Smart contracts can be applied to any industry where they are needed, but most current use cases are for the financial industry. This is due to the fact that blockchain has found many use cases in the finance industry and has fueled the fintech industry’s strong interest in blockchain technology.

In the recent scientific work in the field of smart contracting, the idea for a new use of smart contracts in the financial industry was proposed. The idea is to build standard templates that provide a framework to support legal agreements for financial instruments.

This idea was suggested by Clack Et Al in a paper published in 2016 called “SM. Contract templates, foundations, landscape design and research directions”. The paper also suggested that domain-specific languages ​​(DSLs) should be designed to support the design and implementation of smart contract templates.

A language called CLACK, a common language for expanding contract knowledge, has been proposed. This language is designed to provide a wide variety of features ranging from supporting legal prose to being able to run across multiple platforms and multiple cryptographic features.

Recent work on developing smart contract templates that support legally enforceable smart contracts has been conducted by Clack Et Al. In this paper, they propose working on smart contract forms that has two main goals: the form of requirements in smart contracts and the possibility of design. The main objective of this paper is to explore how the legal interface can be linked to code using the “markup” programming language.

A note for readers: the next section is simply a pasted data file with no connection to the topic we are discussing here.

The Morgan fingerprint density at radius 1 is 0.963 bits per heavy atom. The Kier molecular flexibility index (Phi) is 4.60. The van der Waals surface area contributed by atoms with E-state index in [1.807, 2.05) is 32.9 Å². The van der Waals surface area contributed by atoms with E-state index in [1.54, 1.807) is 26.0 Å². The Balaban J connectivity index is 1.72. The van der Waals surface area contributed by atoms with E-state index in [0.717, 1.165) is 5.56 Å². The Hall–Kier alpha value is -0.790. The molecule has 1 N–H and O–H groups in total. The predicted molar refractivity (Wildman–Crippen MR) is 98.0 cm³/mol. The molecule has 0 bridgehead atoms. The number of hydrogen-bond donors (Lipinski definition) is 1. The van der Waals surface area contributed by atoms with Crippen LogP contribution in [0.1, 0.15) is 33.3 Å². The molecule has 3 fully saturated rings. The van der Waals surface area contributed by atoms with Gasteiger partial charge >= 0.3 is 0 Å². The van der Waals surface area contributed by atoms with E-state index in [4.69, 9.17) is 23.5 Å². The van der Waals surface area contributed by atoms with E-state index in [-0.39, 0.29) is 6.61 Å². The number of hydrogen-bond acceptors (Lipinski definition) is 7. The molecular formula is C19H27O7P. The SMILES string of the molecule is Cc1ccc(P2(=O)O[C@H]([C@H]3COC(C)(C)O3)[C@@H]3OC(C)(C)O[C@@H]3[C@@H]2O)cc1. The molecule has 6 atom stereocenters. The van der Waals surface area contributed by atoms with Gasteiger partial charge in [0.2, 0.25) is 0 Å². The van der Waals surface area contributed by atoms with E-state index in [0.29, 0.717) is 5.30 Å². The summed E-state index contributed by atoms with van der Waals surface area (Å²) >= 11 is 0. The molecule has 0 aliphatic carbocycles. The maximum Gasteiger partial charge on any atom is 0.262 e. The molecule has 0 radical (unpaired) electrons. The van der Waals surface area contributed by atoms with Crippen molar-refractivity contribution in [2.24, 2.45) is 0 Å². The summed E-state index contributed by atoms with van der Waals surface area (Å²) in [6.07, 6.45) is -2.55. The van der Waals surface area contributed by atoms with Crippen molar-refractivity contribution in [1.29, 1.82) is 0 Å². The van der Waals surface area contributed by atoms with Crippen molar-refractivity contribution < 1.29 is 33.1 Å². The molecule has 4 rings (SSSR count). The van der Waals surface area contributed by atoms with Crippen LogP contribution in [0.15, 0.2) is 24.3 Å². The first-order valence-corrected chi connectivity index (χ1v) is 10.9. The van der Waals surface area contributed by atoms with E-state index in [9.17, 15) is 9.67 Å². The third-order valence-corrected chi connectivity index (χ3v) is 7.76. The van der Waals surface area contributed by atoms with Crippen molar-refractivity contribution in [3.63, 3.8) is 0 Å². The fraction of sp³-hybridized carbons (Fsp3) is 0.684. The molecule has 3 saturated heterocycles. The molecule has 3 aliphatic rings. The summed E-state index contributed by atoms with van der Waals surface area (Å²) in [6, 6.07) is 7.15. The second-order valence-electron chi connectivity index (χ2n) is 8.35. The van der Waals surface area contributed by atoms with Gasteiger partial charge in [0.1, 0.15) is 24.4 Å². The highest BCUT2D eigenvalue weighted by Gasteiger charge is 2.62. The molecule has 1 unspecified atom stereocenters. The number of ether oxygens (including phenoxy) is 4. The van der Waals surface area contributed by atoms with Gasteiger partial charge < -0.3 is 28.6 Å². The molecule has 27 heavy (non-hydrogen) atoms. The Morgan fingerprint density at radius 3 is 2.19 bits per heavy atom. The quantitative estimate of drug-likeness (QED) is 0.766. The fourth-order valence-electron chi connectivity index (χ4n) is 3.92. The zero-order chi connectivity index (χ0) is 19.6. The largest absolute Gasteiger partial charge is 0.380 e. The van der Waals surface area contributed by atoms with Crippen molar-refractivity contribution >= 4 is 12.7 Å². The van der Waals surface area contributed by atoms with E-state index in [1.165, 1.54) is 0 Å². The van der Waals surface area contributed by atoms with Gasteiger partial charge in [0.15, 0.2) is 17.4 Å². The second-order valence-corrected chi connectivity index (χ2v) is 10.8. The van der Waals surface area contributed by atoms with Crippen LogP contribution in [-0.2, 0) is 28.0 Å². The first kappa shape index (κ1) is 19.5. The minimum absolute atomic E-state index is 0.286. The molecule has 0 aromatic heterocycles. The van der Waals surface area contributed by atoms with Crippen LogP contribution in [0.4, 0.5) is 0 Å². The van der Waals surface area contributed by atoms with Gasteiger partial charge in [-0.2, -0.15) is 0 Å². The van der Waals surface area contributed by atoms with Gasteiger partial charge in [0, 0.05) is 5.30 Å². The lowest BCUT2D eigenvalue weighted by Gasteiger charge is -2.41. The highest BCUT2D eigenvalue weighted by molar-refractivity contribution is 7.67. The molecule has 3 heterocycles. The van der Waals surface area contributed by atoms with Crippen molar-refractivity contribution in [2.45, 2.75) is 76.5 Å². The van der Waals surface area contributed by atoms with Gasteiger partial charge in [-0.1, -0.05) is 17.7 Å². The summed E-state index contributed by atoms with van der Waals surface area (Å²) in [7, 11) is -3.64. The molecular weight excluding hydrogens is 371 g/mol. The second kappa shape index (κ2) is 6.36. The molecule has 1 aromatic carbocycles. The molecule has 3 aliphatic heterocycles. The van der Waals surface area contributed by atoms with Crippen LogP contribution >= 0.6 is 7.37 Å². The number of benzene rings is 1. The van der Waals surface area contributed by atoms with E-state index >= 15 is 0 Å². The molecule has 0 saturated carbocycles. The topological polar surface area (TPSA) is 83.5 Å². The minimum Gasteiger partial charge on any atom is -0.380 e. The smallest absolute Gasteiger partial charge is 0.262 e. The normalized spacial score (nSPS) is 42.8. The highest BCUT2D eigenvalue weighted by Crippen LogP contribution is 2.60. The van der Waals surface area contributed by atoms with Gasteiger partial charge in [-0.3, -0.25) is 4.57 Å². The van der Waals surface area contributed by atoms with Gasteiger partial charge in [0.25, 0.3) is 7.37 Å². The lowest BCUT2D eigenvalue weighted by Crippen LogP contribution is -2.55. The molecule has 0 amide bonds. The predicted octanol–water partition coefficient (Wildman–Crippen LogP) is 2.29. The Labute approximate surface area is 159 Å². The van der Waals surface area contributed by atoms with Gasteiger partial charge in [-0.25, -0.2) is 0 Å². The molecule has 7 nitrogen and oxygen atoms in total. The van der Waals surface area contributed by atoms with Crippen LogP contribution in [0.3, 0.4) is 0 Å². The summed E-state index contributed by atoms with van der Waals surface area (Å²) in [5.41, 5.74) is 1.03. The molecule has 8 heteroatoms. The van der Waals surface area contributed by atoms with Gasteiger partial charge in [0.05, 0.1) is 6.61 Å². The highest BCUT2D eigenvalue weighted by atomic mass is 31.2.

The paper also covers the section on how smart legal storage and transport contracts can be created, formatted, executed and serialized. It is an ongoing work and is an open area for further research and development. Contracts in the financial industry are not a new concept, and various DSLs are already being used in the financial industry. For example, there are available DSLs that support the development of insurance products, represent energy derivatives, or are used to develop trading strategies.

It is also important to understand the concept of DSLs as this type of programming language can be developed to program smart contracts. These languages ​​have been developed with limited expressiveness for a particular domain or area of ​​interest. Domain-specific languages ​​(DSLs) are different from general-purpose programming languages ​​(GPLs). DSLs have a small set of features that are sufficient and optimized for the domain where this programming language is intended and, unlike GPLs, are not typically used to build large, general-purpose application programs.

Based on the design philosophy of DSLs, it can be predicted that such languages ​​will be developed specifically for writing smart contracts. Such DSLs already exist, and Solidity is one such language introduced in the Ethereum blockchain for the purpose of writing smart contracts.

The idea of ​​using domain-specific languages ​​when programming smart contracts can be further extended to a domain-specific graphic language. With them, a possibility of smart contract modeling platform emerges, where an expert in a particular domain (such as a lawyer) can use a graphical interface to define and compose the semantics and financial parameters of a contract.

Once a contract is defined and completed, it can first be released on a testnet, to check if it functions properly. It is then implemented from testnet to the target platform, which is predominantly blockchain.

What is Oracle?

Oracle is an important part of the smart contract ecosystem. It is an interface that delivers data from an external source to smart contracts. The limitation of smart contracts is that they cannot access external data, which may be required to control the execution of business logic; for example, the price of a stock or other value product that is required by the contract to release dividends. Oracle can be used to provide external data for smart contracts.

Depending on the industry and requirements, Oracle can deliver different types of data, from weather reports, real-world news and corporate action to data coming from the Internet of Things (loT). Oracles are confidential entities that use a secure channel to transfer data to a smart contract.